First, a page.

House Jan. 6 Committee Subpoenas ‘Coup PowerPoint’ Author

Election conspiracy theorist Phil Waldron was ordered to turn over documents and sit for a deposition next month regarding his work to overturn the 2020 election.
Protesters gather storm the Capitol and halt a joint session of the 117th Congress on Wednesday, Jan. 6 in Washington, D.C.
Protesters gather storm the Capitol and halt a joint session of the 117th Congress on Wednesday, Jan. 6 in Washington, D.C.
Kent Nishimura via Getty Images

WASHINGTON — The author of a PowerPoint slideshow advocating for the overturning of the 2020 presidential election that wound up in the possession of Donald Trump’s chief of staff was subpoenaed by the House Jan. 6 committee Thursday.

“The document he reportedly provided to administration officials and members of Congress is an alarming blueprint for overturning a nationwide election. The select committee needs to hear from him about all these activities,” committee Chairman Bennie Thompson (D-Miss.) said in a statement.

Phil Waldron, a key player in the spread of election falsehoods following Trump’s November loss, has until Jan. 10 to turn over documents and has been ordered to appear for a deposition on Jan. 17. He could not be reached for comment Thursday.

His 38-page presentation, titled “Election Fraud, Foreign Interference & Options for 6 JAN,” was largely a recycling of debunked conspiracy theories about election fraud in states that Trump had thought he would win but wound up losing to Democrat Joe Biden.

The plan asserted: “The Chinese systematically gained control over our election system constituting a national security emergency” — a wild falsehood championed by Trump advisers Sydney Powell and Mike Lindell. It advised the use of the military to seize ballots nationally and appoint a “trusted lead counter” to count them all by hand. Alternatively, it recommended that Vice President Mike Pence simply disregard electoral votes from states where Trump was alleging “fraud,” thereby giving Trump a second term on his own.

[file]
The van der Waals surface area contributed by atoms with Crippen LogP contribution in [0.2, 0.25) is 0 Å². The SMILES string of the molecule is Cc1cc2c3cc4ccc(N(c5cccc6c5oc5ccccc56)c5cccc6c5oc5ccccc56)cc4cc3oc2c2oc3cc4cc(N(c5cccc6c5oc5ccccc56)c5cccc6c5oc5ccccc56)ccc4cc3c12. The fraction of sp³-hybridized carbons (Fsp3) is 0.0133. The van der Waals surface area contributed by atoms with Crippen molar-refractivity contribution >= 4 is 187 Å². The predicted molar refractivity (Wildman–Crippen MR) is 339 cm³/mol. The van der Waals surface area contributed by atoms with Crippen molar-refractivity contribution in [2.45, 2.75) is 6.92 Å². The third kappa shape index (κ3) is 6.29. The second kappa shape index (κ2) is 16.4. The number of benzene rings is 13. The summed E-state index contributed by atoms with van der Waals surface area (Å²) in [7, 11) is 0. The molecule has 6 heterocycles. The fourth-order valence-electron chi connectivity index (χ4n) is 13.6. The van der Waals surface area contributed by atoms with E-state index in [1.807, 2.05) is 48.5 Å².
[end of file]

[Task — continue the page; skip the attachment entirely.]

The document was turned over to the Jan. 6 committee by Trump’s last chief of staff, Mark Meadows, when he was still cooperating with the committee’s investigation, as an email attachment. Meadows, whose new book about his time working for Trump angered his former boss for, among other things, revealing that the former president tested positive for COVID nearly a week before he admitted to it, has since stopped cooperating. This week, the House voted to refer Meadows to the Department of Justice on charges of criminal contempt of Congress.

Meadows became the third Trump associate to be referred by the committee for contempt, along with former Justice Department lawyer Jeffrey Clark and top Trump White House aide Stephen Bannon. Clark’s referral is awaiting a vote by the House, while Bannon has already been indicted by a grand jury.

Trump, who lost the election by 7 million votes nationally and 306-232 in the Electoral College, became the first president in more than two centuries of U.S. elections to refuse to hand over power peacefully. His incitement of the Jan. 6 assault on the Capitol ― a last-ditch attempt to remain in office ― resulted in five deaths, including that of one police officer. One hundred and forty officers were injured that day and four died by suicide after the event.

Despite this, Trump remains the dominant figure in the Republican Party and is openly speaking about running for the presidency again in 2024.

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